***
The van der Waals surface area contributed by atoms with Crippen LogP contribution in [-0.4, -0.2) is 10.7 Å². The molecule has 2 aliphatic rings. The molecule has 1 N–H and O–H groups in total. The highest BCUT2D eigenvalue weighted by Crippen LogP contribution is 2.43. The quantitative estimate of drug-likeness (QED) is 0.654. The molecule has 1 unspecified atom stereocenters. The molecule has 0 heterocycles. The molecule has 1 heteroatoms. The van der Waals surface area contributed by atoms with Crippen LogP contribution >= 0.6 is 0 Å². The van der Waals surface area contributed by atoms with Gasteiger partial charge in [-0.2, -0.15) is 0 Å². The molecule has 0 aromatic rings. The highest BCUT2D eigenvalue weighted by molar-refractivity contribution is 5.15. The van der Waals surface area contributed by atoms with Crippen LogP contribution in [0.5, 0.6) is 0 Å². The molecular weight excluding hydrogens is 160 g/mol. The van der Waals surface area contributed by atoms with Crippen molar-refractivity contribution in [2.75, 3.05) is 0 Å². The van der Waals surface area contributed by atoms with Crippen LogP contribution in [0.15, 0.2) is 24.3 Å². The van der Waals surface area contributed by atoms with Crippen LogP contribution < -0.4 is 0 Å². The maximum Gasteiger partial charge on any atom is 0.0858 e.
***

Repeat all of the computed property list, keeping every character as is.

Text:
The van der Waals surface area contributed by atoms with Crippen LogP contribution in [-0.4, -0.2) is 10.7 Å². The molecule has 2 aliphatic rings. The molecule has 1 N–H and O–H groups in total. The highest BCUT2D eigenvalue weighted by Crippen LogP contribution is 2.43. The quantitative estimate of drug-likeness (QED) is 0.654. The molecule has 1 unspecified atom stereocenters. The molecule has 0 heterocycles. The molecule has 1 heteroatoms. The van der Waals surface area contributed by atoms with Crippen LogP contribution >= 0.6 is 0 Å². The van der Waals surface area contributed by atoms with Gasteiger partial charge in [-0.2, -0.15) is 0 Å². The molecule has 0 aromatic rings. The highest BCUT2D eigenvalue weighted by molar-refractivity contribution is 5.15. The van der Waals surface area contributed by atoms with Crippen LogP contribution in [0.5, 0.6) is 0 Å². The molecular weight excluding hydrogens is 160 g/mol. The van der Waals surface area contributed by atoms with Crippen molar-refractivity contribution in [2.75, 3.05) is 0 Å². The van der Waals surface area contributed by atoms with Crippen LogP contribution in [0.15, 0.2) is 24.3 Å². The van der Waals surface area contributed by atoms with Crippen LogP contribution < -0.4 is 0 Å². The maximum Gasteiger partial charge on any atom is 0.0858 e.